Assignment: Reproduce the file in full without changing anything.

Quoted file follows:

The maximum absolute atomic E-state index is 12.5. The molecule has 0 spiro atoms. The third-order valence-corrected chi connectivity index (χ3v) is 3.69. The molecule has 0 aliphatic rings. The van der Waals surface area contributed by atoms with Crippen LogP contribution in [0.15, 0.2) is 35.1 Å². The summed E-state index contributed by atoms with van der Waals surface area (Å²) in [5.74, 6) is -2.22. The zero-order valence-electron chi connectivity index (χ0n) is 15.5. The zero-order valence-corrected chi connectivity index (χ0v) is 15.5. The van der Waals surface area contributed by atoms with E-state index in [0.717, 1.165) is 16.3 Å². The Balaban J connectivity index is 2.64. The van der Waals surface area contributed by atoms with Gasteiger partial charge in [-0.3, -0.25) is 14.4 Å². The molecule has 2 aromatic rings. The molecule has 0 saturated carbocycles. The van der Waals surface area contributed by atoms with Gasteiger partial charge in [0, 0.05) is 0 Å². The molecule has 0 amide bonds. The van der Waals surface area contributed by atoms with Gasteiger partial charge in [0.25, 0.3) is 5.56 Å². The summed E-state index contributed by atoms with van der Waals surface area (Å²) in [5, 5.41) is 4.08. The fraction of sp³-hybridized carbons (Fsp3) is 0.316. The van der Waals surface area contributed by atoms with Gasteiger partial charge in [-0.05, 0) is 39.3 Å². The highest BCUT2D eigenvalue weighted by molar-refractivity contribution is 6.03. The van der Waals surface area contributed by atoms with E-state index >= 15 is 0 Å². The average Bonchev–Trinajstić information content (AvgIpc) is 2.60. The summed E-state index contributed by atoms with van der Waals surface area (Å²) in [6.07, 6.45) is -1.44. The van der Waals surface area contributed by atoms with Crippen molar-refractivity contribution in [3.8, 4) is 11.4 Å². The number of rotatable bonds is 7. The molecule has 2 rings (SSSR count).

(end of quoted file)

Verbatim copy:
The maximum absolute atomic E-state index is 12.5. The molecule has 0 spiro atoms. The third-order valence-corrected chi connectivity index (χ3v) is 3.69. The molecule has 0 aliphatic rings. The van der Waals surface area contributed by atoms with Crippen LogP contribution in [0.15, 0.2) is 35.1 Å². The summed E-state index contributed by atoms with van der Waals surface area (Å²) in [5.74, 6) is -2.22. The zero-order valence-electron chi connectivity index (χ0n) is 15.5. The zero-order valence-corrected chi connectivity index (χ0v) is 15.5. The van der Waals surface area contributed by atoms with E-state index in [0.717, 1.165) is 16.3 Å². The Balaban J connectivity index is 2.64. The van der Waals surface area contributed by atoms with Gasteiger partial charge in [-0.3, -0.25) is 14.4 Å². The molecule has 2 aromatic rings. The molecule has 0 saturated carbocycles. The van der Waals surface area contributed by atoms with Gasteiger partial charge in [0, 0.05) is 0 Å². The molecule has 0 amide bonds. The van der Waals surface area contributed by atoms with Gasteiger partial charge in [0.25, 0.3) is 5.56 Å². The summed E-state index contributed by atoms with van der Waals surface area (Å²) in [5, 5.41) is 4.08. The fraction of sp³-hybridized carbons (Fsp3) is 0.316. The van der Waals surface area contributed by atoms with Gasteiger partial charge in [-0.05, 0) is 39.3 Å². The highest BCUT2D eigenvalue weighted by molar-refractivity contribution is 6.03. The van der Waals surface area contributed by atoms with E-state index >= 15 is 0 Å². The average Bonchev–Trinajstić information content (AvgIpc) is 2.60. The summed E-state index contributed by atoms with van der Waals surface area (Å²) in [6.07, 6.45) is -1.44. The van der Waals surface area contributed by atoms with Crippen molar-refractivity contribution in [3.8, 4) is 11.4 Å². The number of rotatable bonds is 7. The molecule has 2 rings (SSSR count).